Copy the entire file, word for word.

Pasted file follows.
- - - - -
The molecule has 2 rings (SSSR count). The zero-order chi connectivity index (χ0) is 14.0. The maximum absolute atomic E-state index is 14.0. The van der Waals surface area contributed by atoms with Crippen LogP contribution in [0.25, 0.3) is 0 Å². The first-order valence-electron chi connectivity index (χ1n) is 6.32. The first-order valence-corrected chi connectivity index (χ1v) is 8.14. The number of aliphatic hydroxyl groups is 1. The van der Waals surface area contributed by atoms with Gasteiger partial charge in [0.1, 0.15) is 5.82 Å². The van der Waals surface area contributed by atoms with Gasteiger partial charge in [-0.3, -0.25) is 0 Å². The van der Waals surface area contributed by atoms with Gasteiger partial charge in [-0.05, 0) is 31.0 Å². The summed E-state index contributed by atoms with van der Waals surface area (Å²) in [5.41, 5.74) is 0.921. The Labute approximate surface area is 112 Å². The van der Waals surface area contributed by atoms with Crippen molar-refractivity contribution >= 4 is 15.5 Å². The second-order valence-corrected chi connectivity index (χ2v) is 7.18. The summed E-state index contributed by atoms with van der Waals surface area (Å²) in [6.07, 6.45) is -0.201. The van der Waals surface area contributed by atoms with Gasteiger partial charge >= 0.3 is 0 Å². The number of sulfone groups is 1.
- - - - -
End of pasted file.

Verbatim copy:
The molecule has 2 rings (SSSR count). The zero-order chi connectivity index (χ0) is 14.0. The maximum absolute atomic E-state index is 14.0. The van der Waals surface area contributed by atoms with Crippen LogP contribution in [0.25, 0.3) is 0 Å². The first-order valence-electron chi connectivity index (χ1n) is 6.32. The first-order valence-corrected chi connectivity index (χ1v) is 8.14. The number of aliphatic hydroxyl groups is 1. The van der Waals surface area contributed by atoms with Gasteiger partial charge in [0.1, 0.15) is 5.82 Å². The van der Waals surface area contributed by atoms with Gasteiger partial charge in [-0.3, -0.25) is 0 Å². The van der Waals surface area contributed by atoms with Gasteiger partial charge in [-0.05, 0) is 31.0 Å². The summed E-state index contributed by atoms with van der Waals surface area (Å²) in [5.41, 5.74) is 0.921. The Labute approximate surface area is 112 Å². The van der Waals surface area contributed by atoms with Crippen molar-refractivity contribution >= 4 is 15.5 Å². The second-order valence-corrected chi connectivity index (χ2v) is 7.18. The summed E-state index contributed by atoms with van der Waals surface area (Å²) in [6.07, 6.45) is -0.201. The van der Waals surface area contributed by atoms with Gasteiger partial charge >= 0.3 is 0 Å². The number of sulfone groups is 1.